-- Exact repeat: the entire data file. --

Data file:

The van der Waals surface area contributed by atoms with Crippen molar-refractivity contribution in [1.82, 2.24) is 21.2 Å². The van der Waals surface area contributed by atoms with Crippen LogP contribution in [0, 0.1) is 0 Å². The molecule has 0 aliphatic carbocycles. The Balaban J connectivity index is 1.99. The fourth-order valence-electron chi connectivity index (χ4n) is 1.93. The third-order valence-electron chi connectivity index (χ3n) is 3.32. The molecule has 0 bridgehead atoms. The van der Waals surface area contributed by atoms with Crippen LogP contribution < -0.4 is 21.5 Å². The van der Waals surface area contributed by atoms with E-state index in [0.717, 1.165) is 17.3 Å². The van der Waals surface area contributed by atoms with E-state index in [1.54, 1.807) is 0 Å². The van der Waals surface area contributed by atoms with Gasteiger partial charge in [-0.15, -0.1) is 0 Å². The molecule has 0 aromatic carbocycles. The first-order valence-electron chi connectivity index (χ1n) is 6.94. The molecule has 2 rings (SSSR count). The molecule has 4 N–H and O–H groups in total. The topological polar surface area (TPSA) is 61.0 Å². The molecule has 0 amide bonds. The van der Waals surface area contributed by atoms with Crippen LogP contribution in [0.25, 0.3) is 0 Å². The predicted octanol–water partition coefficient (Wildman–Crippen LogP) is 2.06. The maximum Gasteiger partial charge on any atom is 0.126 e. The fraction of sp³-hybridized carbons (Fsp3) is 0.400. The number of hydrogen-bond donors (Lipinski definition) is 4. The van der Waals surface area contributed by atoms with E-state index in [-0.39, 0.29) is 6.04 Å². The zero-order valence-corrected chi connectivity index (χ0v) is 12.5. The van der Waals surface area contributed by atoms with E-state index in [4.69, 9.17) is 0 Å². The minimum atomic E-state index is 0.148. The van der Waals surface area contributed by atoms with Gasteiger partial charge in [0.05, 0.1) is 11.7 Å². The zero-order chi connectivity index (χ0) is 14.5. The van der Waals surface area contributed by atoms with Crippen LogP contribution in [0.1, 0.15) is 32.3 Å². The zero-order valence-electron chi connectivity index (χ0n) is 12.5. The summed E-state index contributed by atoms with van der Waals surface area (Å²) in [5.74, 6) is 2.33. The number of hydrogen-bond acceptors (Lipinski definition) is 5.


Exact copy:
The van der Waals surface area contributed by atoms with Crippen molar-refractivity contribution in [1.82, 2.24) is 21.2 Å². The van der Waals surface area contributed by atoms with Crippen LogP contribution in [0, 0.1) is 0 Å². The molecule has 0 aliphatic carbocycles. The Balaban J connectivity index is 1.99. The fourth-order valence-electron chi connectivity index (χ4n) is 1.93. The third-order valence-electron chi connectivity index (χ3n) is 3.32. The molecule has 0 bridgehead atoms. The van der Waals surface area contributed by atoms with Crippen LogP contribution < -0.4 is 21.5 Å². The van der Waals surface area contributed by atoms with E-state index in [0.717, 1.165) is 17.3 Å². The van der Waals surface area contributed by atoms with E-state index in [1.54, 1.807) is 0 Å². The van der Waals surface area contributed by atoms with Gasteiger partial charge in [-0.15, -0.1) is 0 Å². The molecule has 0 aromatic carbocycles. The first-order valence-electron chi connectivity index (χ1n) is 6.94. The molecule has 2 rings (SSSR count). The molecule has 4 N–H and O–H groups in total. The topological polar surface area (TPSA) is 61.0 Å². The molecule has 0 amide bonds. The van der Waals surface area contributed by atoms with Crippen LogP contribution in [0.25, 0.3) is 0 Å². The predicted octanol–water partition coefficient (Wildman–Crippen LogP) is 2.06. The maximum Gasteiger partial charge on any atom is 0.126 e. The fraction of sp³-hybridized carbons (Fsp3) is 0.400. The number of hydrogen-bond donors (Lipinski definition) is 4. The van der Waals surface area contributed by atoms with E-state index in [-0.39, 0.29) is 6.04 Å². The zero-order valence-corrected chi connectivity index (χ0v) is 12.5. The van der Waals surface area contributed by atoms with E-state index in [4.69, 9.17) is 0 Å². The minimum atomic E-state index is 0.148. The van der Waals surface area contributed by atoms with Gasteiger partial charge in [0.05, 0.1) is 11.7 Å². The zero-order chi connectivity index (χ0) is 14.5. The van der Waals surface area contributed by atoms with Crippen LogP contribution in [0.1, 0.15) is 32.3 Å². The zero-order valence-electron chi connectivity index (χ0n) is 12.5. The summed E-state index contributed by atoms with van der Waals surface area (Å²) in [5.74, 6) is 2.33. The number of hydrogen-bond acceptors (Lipinski definition) is 5.